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The Skies of July, 2021

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July Skies

by Dick Cookman

July 4, 2021

Highlights: Comet Journal, Martian Landers, Meteor Showers, Planet Plotting, July Moon

Focus Constellations: Ursa Minor, Draco, Cepheus, Cassiopeia, Camelopardalis, Ursa Major, Coma Berenices, Virgo, Bootes, Corona Borealis, Hercules, Ophiuchus, Aquila, Lyra, Cygnus

Comet Journal

C2020 T2 (Palomar) is between 10th and 11th magnitude and was closest to Earth on May 12. It is in Virgo in July and will slowly dim as it retreats from the Sun after perihelion on July 10. heading eastward along the ecliptic and returning to the Oort Belt,On it’s 7.5 year orbit, Comet Faye visited Jupiter and, in July, graces our midnight skies in Aries at 11th magnitude. Faye is closest to the Sun in September and closest to Earth in December. Comet 8P/Tuttle (2021) is another Jupiter family comet, moving from Auriga to Gemini at 10th magnitude in July. Perihelion is in late August and closest approach to Earth is in September. Comet 15/P Findlay in Aries moves to Taurus in July at 9th magnitude. Closest approach to Earth was on June 17 and perihelion is on July 13.

Mars Landers

Perseverance rover is more than a babysitter for its Ingenuity Mars Helicopter. The rover’s mission includes a nine mile journey across the floor of Jezero Crater which is former lake bed. The destination is a delta at the edge of the crater which may contain evidence of former life on the planet. Ingenuity will function as a scout to complement the rover’s navigational systems. Perseverance is Curiosity on steroids. The navigational systems are beefed up, wheels have been upgraded, higher clearance permits safer travel over rough ground and rocks, and a much more robust autonomous route planning and hazard avoidance capability results in a six times faster speed for the journey. Although the dust coating on the solar panels of InSight’s lander was partially ameliorated by measures taken by mission scientists, most scientific instruments will be shut down as Mars approaches aphelion on July 12. After the travel delay in May due to difficulties in closing a reluctant dust cover and stowing the remote sensing mast, Curiosity departed from Mont Mercou at the base Sulfate Unit and resumed its ascent of Mt. Sharp. During June, the rover made daily observations as it ascended a few hundred meters and positioned itself for the next drilling campaign.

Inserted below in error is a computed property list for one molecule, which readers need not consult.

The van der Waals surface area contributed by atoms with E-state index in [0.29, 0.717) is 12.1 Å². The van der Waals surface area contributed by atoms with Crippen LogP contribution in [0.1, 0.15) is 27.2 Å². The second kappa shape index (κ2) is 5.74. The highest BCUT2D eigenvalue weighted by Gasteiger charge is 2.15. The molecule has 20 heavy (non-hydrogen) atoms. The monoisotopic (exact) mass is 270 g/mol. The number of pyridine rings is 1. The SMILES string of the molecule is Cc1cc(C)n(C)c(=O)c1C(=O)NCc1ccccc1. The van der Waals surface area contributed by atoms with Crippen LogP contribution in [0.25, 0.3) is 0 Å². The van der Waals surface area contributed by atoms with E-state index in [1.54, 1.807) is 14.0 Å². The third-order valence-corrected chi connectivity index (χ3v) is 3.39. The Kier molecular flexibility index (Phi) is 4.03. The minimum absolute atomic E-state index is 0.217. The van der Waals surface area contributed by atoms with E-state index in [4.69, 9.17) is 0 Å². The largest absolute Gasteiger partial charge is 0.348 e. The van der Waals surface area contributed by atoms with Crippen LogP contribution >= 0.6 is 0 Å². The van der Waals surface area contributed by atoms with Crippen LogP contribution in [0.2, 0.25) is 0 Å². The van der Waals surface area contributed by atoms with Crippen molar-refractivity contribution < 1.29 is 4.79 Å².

Meteor Showers

July Meteor showers are in southern skies and have to compete with the waning gibbous Moon, so they will be rather unimpressive. July 27 will host the Piscis Austrinid and the Delta Aquarid showers. The Alpha Capricornids occur on the 29th.

  • July 27: Piscis Austrinids. Active July 15 – August 10, Radiant 22h44m -30°, ZHR 5. 35km/sec. Waning Gibbous Moon, Progenitor: Comet Kiess (C/1911 N1)
  • July 27: Delta Aquarids. Active July 12 – August 19, Radiant 22h36m -16°, ZHR 20, 41 km/sec. Waning Gibbous Moon, Progenitor: Comet 96P Machholz
  • July 29: Alpha Capricornids. Active July 3 – August 15, Radiant 20h28m -10°, ZHR 4. 23km/sec. Waning Gibbous Moon, Progenitor: Asteroid 169P/2002 EX12 (NEAT)
  • Planet Plotting

    Morning planets include Mercury (+1.0 to -1.9) in Taurus and Cancer, Uranus (+5.8) in Aries. Neptune (+7.9 to +7.8) and Jupiter (-2.5 to -2.7) in Aquarius, and Saturn (+0.4 to +0.2) in Capricornus. Get an early start on Independence Day celebrations when Mercury (magnitude 0.6) is at maximum western elongation and rises almost 1.5 hours before the Sun in Taurus. In the hour before dawn in July, Uranus can be found high in the southeast in Aries with binoculars which, when turned to the south-southwest, might also reveal Neptune in extreme eastern Aquarius which rises at midnight. Bright Jupiter is next, in central Aquarius, and Saturn can be seen farther west in Capricornus.